Key takeaway: Employers are not required to offer a 401(k) employee match, but those that do must regularly test for compliance with nondiscrimination standards that ensure employees of all incomes benefit equally from tax-deferred contributions.

When you're setting up a 401(k) matching program, consider the answers to these three questions:

Employers' 401(k) match amounts vary widely. However, all contribution limits and withdrawal regulations must comply with the standards of the Employee Retirement Income Security Act. Otherwise, you can set your 401(k) contribution rates however you please.

There are two especially common methods for determining how much money you should contribute to your employees' retirement accounts:

  • Percentage of an employee's wages. Some employers will match all employee contributions up to a contribution limit equal to a percentage of an employee's wages. For example, if you set a contribution limit of 4% of an employee's income and the employee makes $50,000 per year, you will contribute at most 0.04 x $50,000 = $2,000 over the course of the plan year. Note that if your employee contributes less than $2,000 to their retirement account, you have to match only that amount, not the full $2,000.
  • Percentage of an employee's contributions. Other employers will match a percentage of contributions instead. For example, if you choose to match 40% of your employees' contributions with the same 4% contribution limit as in the prior example, then for an employee with a $50,000 annual salary, your employer contribution limit isn't $2,000 over the course of the plan year. Instead, it's 0.4 x $2,000 = $800.

When determining how much money you should contribute to an employee's retirement account, you should also consider the annual contribution limits that the IRS sets for both yourself and your employee. For 2020, the limit on elective salary deferrals – retirement plan contributions an employee voluntarily makes – is $19,500 for a traditional 401(k) plan. For a SIMPLE 401(k) plan, this limit is lowered to $13,500. Employees age 50 and older can contribute an additional $6,500 in elective salary deferrals to a traditional 401(k) plan or $3,000 to a SIMPLE 401(k) plan.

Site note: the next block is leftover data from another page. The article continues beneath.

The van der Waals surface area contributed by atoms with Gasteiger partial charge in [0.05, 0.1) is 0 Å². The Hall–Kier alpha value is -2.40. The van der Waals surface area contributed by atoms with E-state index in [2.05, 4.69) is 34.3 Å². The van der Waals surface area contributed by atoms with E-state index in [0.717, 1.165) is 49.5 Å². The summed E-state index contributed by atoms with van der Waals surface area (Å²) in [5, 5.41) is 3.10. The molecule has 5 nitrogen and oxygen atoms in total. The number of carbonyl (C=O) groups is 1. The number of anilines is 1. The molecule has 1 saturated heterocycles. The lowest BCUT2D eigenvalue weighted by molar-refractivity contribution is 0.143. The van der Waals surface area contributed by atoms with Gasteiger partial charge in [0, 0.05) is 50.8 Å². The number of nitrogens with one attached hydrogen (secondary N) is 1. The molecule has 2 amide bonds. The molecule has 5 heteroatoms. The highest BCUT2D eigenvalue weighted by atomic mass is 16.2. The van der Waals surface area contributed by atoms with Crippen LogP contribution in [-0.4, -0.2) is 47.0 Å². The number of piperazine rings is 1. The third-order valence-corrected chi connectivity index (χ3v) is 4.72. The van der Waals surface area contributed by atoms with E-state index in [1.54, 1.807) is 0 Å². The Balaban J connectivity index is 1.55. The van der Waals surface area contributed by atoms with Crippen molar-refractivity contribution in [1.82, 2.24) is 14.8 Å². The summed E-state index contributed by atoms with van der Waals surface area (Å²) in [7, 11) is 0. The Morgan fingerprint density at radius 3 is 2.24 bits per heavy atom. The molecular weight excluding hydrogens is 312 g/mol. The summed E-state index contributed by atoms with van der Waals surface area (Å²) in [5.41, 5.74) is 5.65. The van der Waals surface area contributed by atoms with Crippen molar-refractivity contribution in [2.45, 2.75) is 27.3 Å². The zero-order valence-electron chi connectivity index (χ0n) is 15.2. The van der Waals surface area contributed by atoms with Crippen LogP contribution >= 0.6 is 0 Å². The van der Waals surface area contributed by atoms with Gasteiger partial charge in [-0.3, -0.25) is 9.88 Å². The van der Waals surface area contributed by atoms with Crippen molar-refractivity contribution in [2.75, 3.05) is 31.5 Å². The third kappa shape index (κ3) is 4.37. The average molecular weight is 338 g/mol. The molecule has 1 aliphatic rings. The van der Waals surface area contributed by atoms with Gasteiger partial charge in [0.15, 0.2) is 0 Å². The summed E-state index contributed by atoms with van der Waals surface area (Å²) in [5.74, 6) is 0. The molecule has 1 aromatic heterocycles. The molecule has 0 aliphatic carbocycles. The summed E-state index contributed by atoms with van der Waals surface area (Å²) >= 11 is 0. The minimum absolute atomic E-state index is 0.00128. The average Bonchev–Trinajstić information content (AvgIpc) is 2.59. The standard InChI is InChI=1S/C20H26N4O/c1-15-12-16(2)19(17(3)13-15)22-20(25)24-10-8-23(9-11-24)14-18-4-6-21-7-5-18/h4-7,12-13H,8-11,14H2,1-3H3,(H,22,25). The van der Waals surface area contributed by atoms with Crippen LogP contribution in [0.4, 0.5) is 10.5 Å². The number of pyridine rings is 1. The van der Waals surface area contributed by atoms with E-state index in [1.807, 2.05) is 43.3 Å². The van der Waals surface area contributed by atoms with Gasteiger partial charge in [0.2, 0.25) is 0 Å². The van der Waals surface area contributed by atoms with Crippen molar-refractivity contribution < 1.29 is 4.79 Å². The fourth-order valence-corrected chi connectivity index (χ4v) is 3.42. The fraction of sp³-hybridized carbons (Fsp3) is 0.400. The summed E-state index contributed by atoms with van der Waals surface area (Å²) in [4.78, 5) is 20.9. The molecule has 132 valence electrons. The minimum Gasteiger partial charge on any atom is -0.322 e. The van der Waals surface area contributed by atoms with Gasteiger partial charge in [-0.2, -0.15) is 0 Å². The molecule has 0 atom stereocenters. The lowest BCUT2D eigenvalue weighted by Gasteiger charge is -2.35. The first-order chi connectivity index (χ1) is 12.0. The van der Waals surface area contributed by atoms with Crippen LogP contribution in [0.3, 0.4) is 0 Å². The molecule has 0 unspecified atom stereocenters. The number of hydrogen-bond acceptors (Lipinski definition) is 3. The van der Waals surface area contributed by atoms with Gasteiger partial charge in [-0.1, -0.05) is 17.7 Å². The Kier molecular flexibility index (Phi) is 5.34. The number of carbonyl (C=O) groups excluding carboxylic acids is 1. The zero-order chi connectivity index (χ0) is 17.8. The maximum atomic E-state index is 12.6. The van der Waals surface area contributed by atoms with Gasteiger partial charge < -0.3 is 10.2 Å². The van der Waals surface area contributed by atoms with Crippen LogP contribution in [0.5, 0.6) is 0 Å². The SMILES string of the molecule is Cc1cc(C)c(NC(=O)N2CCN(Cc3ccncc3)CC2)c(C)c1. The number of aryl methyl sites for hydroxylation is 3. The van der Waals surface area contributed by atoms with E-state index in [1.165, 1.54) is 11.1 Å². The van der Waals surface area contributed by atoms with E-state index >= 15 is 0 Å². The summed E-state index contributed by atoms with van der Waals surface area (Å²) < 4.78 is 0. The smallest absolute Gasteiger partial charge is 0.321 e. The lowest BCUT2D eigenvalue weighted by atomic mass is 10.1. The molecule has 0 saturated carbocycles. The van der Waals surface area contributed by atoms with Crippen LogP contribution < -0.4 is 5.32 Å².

The total contribution limit a person can make to an employer-sponsored retirement account during a year is the sum of elective salary deferrals, employer contributions and allocations of forfeitures. For 2020, the total contribution limit is $57,000, or for an employee with an annual income below $57,000, the limit is whatever their income is. Notably, if an employee has a retirement account with your company and a separate 401(k) they contribute to through side income they generate as an independent contractor, that separate account is unaffected by the limits on your employer-sponsored account.

As an employer, you can take ownership of part or all of your employer match contributions through a practice known as vesting. The legal definition of vesting is the right to ownership over a future payment, benefit or asset. When applied to retirement accounts, vesting describes the process of employees earning greater rights to access their employer contributions as time passes. That's why the vesting schedule you set for your 401(k) employer match is a crucial component of your program.

Your vesting schedule can incentivize your employees to stay with your company longer, because the longer your employees stay with you, the more their nonforfeitable rights to your employer contributions grow. After a set number of years, your employee can leave your company while taking all of your employer matching contributions with them, but employees who leave too soon may forfeit some or all of your employer matching contributions.

Key takeaway: To figure out how your 401(k) matching process will work, determine your employer match contribution limits, familiarize yourself with the IRS-mandated 401(k) contribution limits and determine a vesting schedule that drives employee retention while minimizing your financial risk.

Max Freedman

Max Freedman is a freelance writer who covers best business practices for business.com and culture for publications including The A.V. Club, MTV, Paste, FLOOD, and Bandcamp. He lives in Philly and doesn't miss his native New York.